Guru Dutt’s Pyaasa | The Classic ReviewsSeptember 17, 2023
I first watched Pyaasa in my mid-20s as a part of an exercise to know the work of the greats. This was on a 14-inch desktop, playing the movie from a Moser Baer VCD that I picked up from the nearby Big Bazaar. I had watched almost the entirety of Guru Dutt’s portfolio, left spellbound by most of it. But what stayed with me was the melancholy of Kagaaz Ke Phool and a brilliant war sequence in Baaz. For years after that, I maintained that Kagaaz Ke Phool, a somewhat biographical tale, was Guru Dutt’s supreme work, almost arguing with anyone who debated for Pyaasa.
Truth be told, I was super impressed by Pyaasa, but the grief of KKP probably hit a young man dealing with his own quarter-life crisis, battling bad breakups and messed-up career aspirations all too hard for him to appreciate what Pyaasa had to offer.
Today, I am not accepting that Pyaasa is the better film. Frankly, that’s an impossible vote. These are two stellar movies. But maybe Pyaasa needs some growing up, not just emotionally but also in worldly motives for you to truly appreciate its beauty.
Guru Dutt plays Vijay, the poet who has lost much because of his poverty. He loses his lady love to the riches of another man, and loses his family too… understandably he is bitter – something that was later attempted by Imtiaz Ali in Rockstar, but not so successfully. At some level, there is also an underplayed arrogance, a belief in his own work. He does not mince words, even as he stands up to the boss at the one job he manages to find, stating his work is not rubbish. He mostly talks about love in his poems, although his capability to do something different is also showcased in his creating a catchy jingle for a friend, a roadside masseur. ‘Sar Jo tera Chakraye’ doubles the business of Abdul (Jonny Walker), the masseur. But it’s not a job that he is looking for… at least that’s not his stated struggle. The struggle is for acceptance.
On the face of it. Pyaasa is about a poet who fails to find the appreciation he deserves, his work finding no takers at all. Except, for a prostitute who falls in love with the man through his poems. It is a black comedy, of a morally bankrupt world happily appropriating someone’s life’s work for profits. It also speaks of love and some sort of goodness through a couple of characters. But for most parts, it is a dark world.
But a closer look and you will find subtleties that you may miss when younger unless you are much brighter than I was at 25. This is Guru Dutt making a statement. This is his statement in the debate of capitalism and socialism. And he does it through poetry – the songs, more than his dialogues. And more interestingly, his take on something far more pertinent today – nationalism, as his protagonist sings, “Jinhe Naaz Hai Hind Par Woh Kaha Hai”, seeing the pain in the streets of a Sonagachi. This is also when the poet in Vijay sees beyond his own sorrows, into a world that is far too dark to see art. A rather important giveaway is where Dutt sets this story – Kolkata, the city that has been the bastion of communism in the country. This despite the fact that he could have very well set the story in Lucknow, the citadel of Urdu poetry – the language in which Vijay seems to be writing his poetry.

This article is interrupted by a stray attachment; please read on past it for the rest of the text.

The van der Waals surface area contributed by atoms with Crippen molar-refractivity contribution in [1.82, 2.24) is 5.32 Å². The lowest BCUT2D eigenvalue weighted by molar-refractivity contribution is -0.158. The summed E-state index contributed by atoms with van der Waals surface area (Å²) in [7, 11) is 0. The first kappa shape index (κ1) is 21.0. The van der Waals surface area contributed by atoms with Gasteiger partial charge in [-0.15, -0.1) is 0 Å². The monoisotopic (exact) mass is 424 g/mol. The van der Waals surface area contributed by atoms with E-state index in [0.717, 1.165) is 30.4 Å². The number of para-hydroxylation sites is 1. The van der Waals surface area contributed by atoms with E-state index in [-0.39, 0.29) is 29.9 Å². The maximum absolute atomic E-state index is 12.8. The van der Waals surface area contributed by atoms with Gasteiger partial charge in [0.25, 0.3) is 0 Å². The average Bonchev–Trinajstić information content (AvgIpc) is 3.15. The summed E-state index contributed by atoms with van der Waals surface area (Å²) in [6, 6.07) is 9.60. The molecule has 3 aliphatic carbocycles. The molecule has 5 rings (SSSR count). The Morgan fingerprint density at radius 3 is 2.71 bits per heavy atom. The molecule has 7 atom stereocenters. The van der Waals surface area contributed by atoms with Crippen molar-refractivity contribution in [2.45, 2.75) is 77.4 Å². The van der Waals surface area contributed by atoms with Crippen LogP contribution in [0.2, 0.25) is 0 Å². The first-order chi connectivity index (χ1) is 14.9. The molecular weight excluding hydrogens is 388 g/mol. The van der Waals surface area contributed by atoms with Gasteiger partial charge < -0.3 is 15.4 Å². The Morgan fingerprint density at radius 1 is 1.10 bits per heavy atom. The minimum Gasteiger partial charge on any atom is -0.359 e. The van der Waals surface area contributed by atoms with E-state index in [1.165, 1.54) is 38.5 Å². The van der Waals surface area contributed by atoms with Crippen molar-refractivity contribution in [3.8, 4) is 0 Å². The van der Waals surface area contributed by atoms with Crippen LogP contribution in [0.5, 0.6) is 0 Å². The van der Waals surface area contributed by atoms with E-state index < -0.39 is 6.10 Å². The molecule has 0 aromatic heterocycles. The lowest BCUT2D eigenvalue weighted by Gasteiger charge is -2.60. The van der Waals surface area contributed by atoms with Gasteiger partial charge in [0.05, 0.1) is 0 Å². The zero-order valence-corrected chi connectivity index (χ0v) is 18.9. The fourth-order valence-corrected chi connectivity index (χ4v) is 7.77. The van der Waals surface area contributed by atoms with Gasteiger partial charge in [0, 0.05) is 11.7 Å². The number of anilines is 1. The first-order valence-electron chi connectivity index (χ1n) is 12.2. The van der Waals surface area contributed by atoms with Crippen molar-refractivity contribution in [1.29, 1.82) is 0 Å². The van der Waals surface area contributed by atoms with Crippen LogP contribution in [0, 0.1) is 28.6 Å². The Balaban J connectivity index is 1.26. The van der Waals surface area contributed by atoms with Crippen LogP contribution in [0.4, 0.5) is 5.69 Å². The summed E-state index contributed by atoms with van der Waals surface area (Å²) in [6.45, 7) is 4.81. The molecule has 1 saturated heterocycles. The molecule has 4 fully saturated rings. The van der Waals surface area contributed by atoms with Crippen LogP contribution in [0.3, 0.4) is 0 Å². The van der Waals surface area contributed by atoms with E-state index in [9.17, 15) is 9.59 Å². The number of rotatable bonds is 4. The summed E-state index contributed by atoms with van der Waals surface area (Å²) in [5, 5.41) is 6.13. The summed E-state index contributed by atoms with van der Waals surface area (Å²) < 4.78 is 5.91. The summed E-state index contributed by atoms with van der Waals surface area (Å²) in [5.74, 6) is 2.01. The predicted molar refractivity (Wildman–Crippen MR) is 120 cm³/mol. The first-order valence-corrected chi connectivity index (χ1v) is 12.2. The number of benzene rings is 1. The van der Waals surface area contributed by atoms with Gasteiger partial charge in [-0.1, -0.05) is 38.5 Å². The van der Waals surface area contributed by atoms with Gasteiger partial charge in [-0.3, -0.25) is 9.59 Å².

The film’s use of symbolism is exemplary. Guru Dutt’s arms stretched out, resting on a bookshelf, could well remind you of Christ. Here was a man crucified for his love for literature. A similar image towards the end of the film, as the protagonist stands at the door of an auditorium filled with people to pay homage to the poet believing he is dead. He stands there looking down at the people he desired love from, as he sings “Yeh Duniya Agar Mil Bhi Jaye”.
And yet, it was not these subtexts that had made Pyaasa the blockbuster that it was. It was possibly Guru Dutt’s biggest hit as a director, a complete contrast to the disaster that Kagaaz Ke Phool was. And there lies the genius of Dutt. He packaged Pyaasa as an entertainer with remarkable music, brilliant sets, and romantic sequences… the film’s screenplay was stitched together by its songs, each a chartbuster in its own rights. Each has sustained a fan base to date – from the beautiful Jaane Who Kaise Log to the charismatic Hum Aap Ki Aankhon Mein, which is a trend of sorts in the way it was shot. Here the credit is shared equally by Sahir Ludhianvi – who speaks for Vijay, and SD Burman. Maybe a bit more of one than the other.
Today Pyaasa finds in me a more accepting audience. Not just marveling at the way it was shot and performed. Pyaasa was almost foretelling. Through it, Guru Dutt may have given us a glimpse into the future as it would be – decadent, futile… driving the idealistic to disillusionment. Jala Do, Jalo Do… Jala Do Yeh Duniya… but also, a world where love could be the only refuge. A Vijay hopes for, as he decides to find with Gulabo (Waheeda Rehman).
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